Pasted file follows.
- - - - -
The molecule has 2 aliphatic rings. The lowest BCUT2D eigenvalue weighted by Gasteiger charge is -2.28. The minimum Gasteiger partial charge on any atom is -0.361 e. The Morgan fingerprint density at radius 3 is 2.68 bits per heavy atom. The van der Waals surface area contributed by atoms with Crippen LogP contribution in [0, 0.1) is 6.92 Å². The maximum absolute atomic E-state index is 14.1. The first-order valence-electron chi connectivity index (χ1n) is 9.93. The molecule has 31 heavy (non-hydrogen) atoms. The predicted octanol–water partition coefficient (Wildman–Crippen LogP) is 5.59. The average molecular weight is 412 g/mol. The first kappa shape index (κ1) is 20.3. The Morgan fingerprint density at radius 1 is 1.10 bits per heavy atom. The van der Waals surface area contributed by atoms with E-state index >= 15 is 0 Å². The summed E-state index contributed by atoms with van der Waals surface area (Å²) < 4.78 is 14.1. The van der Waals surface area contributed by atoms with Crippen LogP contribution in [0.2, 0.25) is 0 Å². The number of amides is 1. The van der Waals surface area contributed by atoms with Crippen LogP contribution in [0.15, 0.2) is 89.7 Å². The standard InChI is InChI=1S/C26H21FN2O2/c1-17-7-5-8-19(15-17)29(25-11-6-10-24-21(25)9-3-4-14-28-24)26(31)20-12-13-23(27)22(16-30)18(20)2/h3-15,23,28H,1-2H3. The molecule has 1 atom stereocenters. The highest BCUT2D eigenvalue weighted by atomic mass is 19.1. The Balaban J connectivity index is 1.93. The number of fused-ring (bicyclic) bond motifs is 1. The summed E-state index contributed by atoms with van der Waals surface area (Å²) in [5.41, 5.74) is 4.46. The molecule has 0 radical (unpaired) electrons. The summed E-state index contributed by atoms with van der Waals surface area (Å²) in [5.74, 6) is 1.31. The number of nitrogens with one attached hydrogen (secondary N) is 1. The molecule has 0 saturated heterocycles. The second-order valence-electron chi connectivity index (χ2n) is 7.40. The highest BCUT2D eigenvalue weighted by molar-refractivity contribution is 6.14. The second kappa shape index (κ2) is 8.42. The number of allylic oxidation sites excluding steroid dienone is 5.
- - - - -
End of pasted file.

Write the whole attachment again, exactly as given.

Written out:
The molecule has 2 aliphatic rings. The lowest BCUT2D eigenvalue weighted by Gasteiger charge is -2.28. The minimum Gasteiger partial charge on any atom is -0.361 e. The Morgan fingerprint density at radius 3 is 2.68 bits per heavy atom. The van der Waals surface area contributed by atoms with Crippen LogP contribution in [0, 0.1) is 6.92 Å². The maximum absolute atomic E-state index is 14.1. The first-order valence-electron chi connectivity index (χ1n) is 9.93. The molecule has 31 heavy (non-hydrogen) atoms. The predicted octanol–water partition coefficient (Wildman–Crippen LogP) is 5.59. The average molecular weight is 412 g/mol. The first kappa shape index (κ1) is 20.3. The Morgan fingerprint density at radius 1 is 1.10 bits per heavy atom. The van der Waals surface area contributed by atoms with E-state index >= 15 is 0 Å². The summed E-state index contributed by atoms with van der Waals surface area (Å²) < 4.78 is 14.1. The van der Waals surface area contributed by atoms with Crippen LogP contribution in [0.2, 0.25) is 0 Å². The number of amides is 1. The van der Waals surface area contributed by atoms with Crippen LogP contribution in [0.15, 0.2) is 89.7 Å². The standard InChI is InChI=1S/C26H21FN2O2/c1-17-7-5-8-19(15-17)29(25-11-6-10-24-21(25)9-3-4-14-28-24)26(31)20-12-13-23(27)22(16-30)18(20)2/h3-15,23,28H,1-2H3. The molecule has 1 atom stereocenters. The highest BCUT2D eigenvalue weighted by atomic mass is 19.1. The Balaban J connectivity index is 1.93. The number of fused-ring (bicyclic) bond motifs is 1. The summed E-state index contributed by atoms with van der Waals surface area (Å²) in [5.41, 5.74) is 4.46. The molecule has 0 radical (unpaired) electrons. The summed E-state index contributed by atoms with van der Waals surface area (Å²) in [5.74, 6) is 1.31. The number of nitrogens with one attached hydrogen (secondary N) is 1. The molecule has 0 saturated heterocycles. The second-order valence-electron chi connectivity index (χ2n) is 7.40. The highest BCUT2D eigenvalue weighted by molar-refractivity contribution is 6.14. The second kappa shape index (κ2) is 8.42. The number of allylic oxidation sites excluding steroid dienone is 5.